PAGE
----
Roshini Suparna Diwakar

That drunk, woozy feeling

I don’t know where to start.

I’ve wanted to write this piece for a while, but I kept waiting for ‘it’ to end; for closure, so I could tell you what happens at last. But, that’s not happening any time soon, so I guess I’ll start at the very beginning. (A very good place to start!)

Amma, M and I got Covid in April. He tested positive, we didn’t, but we had the symptoms and were down for a week. Soon after, both my grandparents got it too. My grandfather had a long list of co-morbidities and was rushed to the hospital. It then became a race to find oxygen cylinders, blood, plasma, Remdesivir, etc. Somewhere in the middle of all this, I developed an ear ache. I couldn’t really be bothered about it because my grandfather’s condition worsened and he passed away on the 4th of May.

Over the next couple of weeks, my ear ache turned into this ‘drunk, woozy’ feeling. I would feel disoriented, unable to focus, and like I was not fully stable. The ear pain eventually reduced, but I started to feel a sensation of ‘swaying’, like I was on a ship or the vestibule of a train. The first doctor I saw said that the ear pain might be because I wasn’t chewing properly!

Two more ENTs and one neurologist later, they were still unsure. Over the course of a month, I was ‘diagnosed’ with everything from Meniere’s Disease and Vestibular Migraine to BPPV (Benign Paroxysmal Positional Vertigo). None of the medication worked and further examination was needed to figure if this might be an autoimmune disease. Some blood tests, an MRI scan and a Lumbar Puncture later, they arrived at Post-infectious Cerebellitis. Basically, the antibodies that I had developed from Covid had caused inflammation of the cerebellum. It was rare in adults and I would have to undergo an IV steroid course.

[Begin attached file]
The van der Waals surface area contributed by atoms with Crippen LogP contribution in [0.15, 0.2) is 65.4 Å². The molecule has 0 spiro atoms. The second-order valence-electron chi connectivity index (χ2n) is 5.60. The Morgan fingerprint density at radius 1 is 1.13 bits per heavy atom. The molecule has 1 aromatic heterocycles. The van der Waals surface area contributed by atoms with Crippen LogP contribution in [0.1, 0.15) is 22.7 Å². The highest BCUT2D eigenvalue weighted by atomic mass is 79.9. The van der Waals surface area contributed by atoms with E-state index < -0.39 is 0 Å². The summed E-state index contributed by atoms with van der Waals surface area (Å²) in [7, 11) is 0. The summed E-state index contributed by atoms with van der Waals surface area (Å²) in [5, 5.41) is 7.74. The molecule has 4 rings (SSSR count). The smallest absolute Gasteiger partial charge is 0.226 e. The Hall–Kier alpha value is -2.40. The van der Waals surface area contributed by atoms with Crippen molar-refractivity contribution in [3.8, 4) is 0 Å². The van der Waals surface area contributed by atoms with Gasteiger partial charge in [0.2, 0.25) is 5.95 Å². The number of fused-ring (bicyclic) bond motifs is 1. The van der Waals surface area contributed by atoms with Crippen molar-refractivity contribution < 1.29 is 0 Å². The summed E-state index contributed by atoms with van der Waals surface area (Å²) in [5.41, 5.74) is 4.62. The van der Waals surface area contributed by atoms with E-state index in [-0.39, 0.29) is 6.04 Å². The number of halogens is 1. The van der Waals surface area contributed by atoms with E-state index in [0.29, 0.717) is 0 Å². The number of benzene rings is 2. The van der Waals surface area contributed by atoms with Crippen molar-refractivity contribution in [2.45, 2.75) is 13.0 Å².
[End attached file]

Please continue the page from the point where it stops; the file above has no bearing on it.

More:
In the meantime, my symptoms had worsened. I was unable to sit, stand or walk without support. I was using a walking stick, and most days I still needed a person to help me. I could not bathe without help and barely slept because I constantly felt like I was moving. The following week was one of the most physically challenging weeks of my life. Already debilitated, the steroids and lumbar puncture caused severe headaches, nausea, and gastric issues. Most of that week, I slept by sitting up, feeling like I was going to collapse. By the 4th day, I was done. I could not take it anymore; mentally broken and physically exhausted, I forced myself to go to the hospital for my treatment.

A week later, my symptoms remained. A new doctor at the same hospital said to give it time. We sought an nth opinion at a new hospital. I had to be admitted because more tests had to be done. Five days in the hospital and another set of MRI scans, blood tests, neurological tests, etc. later, I was told it was not Post-infectious Cerebellitis and that I had not needed the steroids. In fact, my peripheral nervous system had been damaged and the vestibular (balance) system had been affected. What was it called? They could not tell me. They taught me some exercises, put me on some more medication and sent me home.

It’s been over a month since I’ve been back home. The symptoms reduce off and on, but never go away. The ‘good days’ are days when I wake up feeling okay, can read a little and don’t need any support to get through the day. But, by evening, I am unstable and on that boat again. The bad days are days when I spend most of my time in bed. Audiobooks have rescued me on these days.

That’s just the physical stuff; the mental toll has been immense. The greatest part of the anxiety was the ‘not knowing’. Not being able to name it, read about it, understand it and make sense of it. It’s lonely. To go from doing your first headstand and being the fittest you’ve ever been in your adult life, to being unable to get through a day without support for even the most basic tasks.

In the middle of all this, I read Joan Didion’s The Magical Year of Thinking. She begins the book with –

Life changes fast.